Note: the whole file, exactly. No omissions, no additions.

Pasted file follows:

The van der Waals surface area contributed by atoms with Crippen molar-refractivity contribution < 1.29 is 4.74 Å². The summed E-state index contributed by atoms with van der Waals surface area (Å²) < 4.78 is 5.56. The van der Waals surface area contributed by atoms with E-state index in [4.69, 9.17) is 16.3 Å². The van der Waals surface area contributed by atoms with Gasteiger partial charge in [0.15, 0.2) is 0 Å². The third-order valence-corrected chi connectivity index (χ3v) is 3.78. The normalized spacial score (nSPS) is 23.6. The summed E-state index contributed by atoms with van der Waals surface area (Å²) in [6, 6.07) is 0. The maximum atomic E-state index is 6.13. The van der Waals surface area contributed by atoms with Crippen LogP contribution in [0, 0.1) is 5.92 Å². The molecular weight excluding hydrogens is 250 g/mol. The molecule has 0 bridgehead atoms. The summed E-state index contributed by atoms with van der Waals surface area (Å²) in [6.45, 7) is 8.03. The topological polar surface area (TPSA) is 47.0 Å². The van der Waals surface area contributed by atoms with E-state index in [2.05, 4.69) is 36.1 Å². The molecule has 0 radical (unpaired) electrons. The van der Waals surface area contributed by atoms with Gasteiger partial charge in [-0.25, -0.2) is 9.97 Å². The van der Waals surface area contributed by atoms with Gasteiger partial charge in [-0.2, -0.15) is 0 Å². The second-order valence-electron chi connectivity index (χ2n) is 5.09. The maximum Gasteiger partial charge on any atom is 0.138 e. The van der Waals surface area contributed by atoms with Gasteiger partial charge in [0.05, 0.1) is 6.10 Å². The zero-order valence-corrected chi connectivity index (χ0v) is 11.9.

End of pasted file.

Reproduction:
The van der Waals surface area contributed by atoms with Crippen molar-refractivity contribution < 1.29 is 4.74 Å². The summed E-state index contributed by atoms with van der Waals surface area (Å²) < 4.78 is 5.56. The van der Waals surface area contributed by atoms with E-state index in [4.69, 9.17) is 16.3 Å². The van der Waals surface area contributed by atoms with Gasteiger partial charge in [0.15, 0.2) is 0 Å². The third-order valence-corrected chi connectivity index (χ3v) is 3.78. The normalized spacial score (nSPS) is 23.6. The summed E-state index contributed by atoms with van der Waals surface area (Å²) in [6, 6.07) is 0. The maximum atomic E-state index is 6.13. The van der Waals surface area contributed by atoms with Crippen LogP contribution in [0, 0.1) is 5.92 Å². The molecular weight excluding hydrogens is 250 g/mol. The molecule has 0 bridgehead atoms. The summed E-state index contributed by atoms with van der Waals surface area (Å²) in [6.45, 7) is 8.03. The topological polar surface area (TPSA) is 47.0 Å². The van der Waals surface area contributed by atoms with E-state index in [2.05, 4.69) is 36.1 Å². The molecule has 0 radical (unpaired) electrons. The van der Waals surface area contributed by atoms with Gasteiger partial charge in [-0.25, -0.2) is 9.97 Å². The van der Waals surface area contributed by atoms with Gasteiger partial charge in [-0.2, -0.15) is 0 Å². The second-order valence-electron chi connectivity index (χ2n) is 5.09. The maximum Gasteiger partial charge on any atom is 0.138 e. The van der Waals surface area contributed by atoms with Gasteiger partial charge in [0.05, 0.1) is 6.10 Å². The zero-order valence-corrected chi connectivity index (χ0v) is 11.9.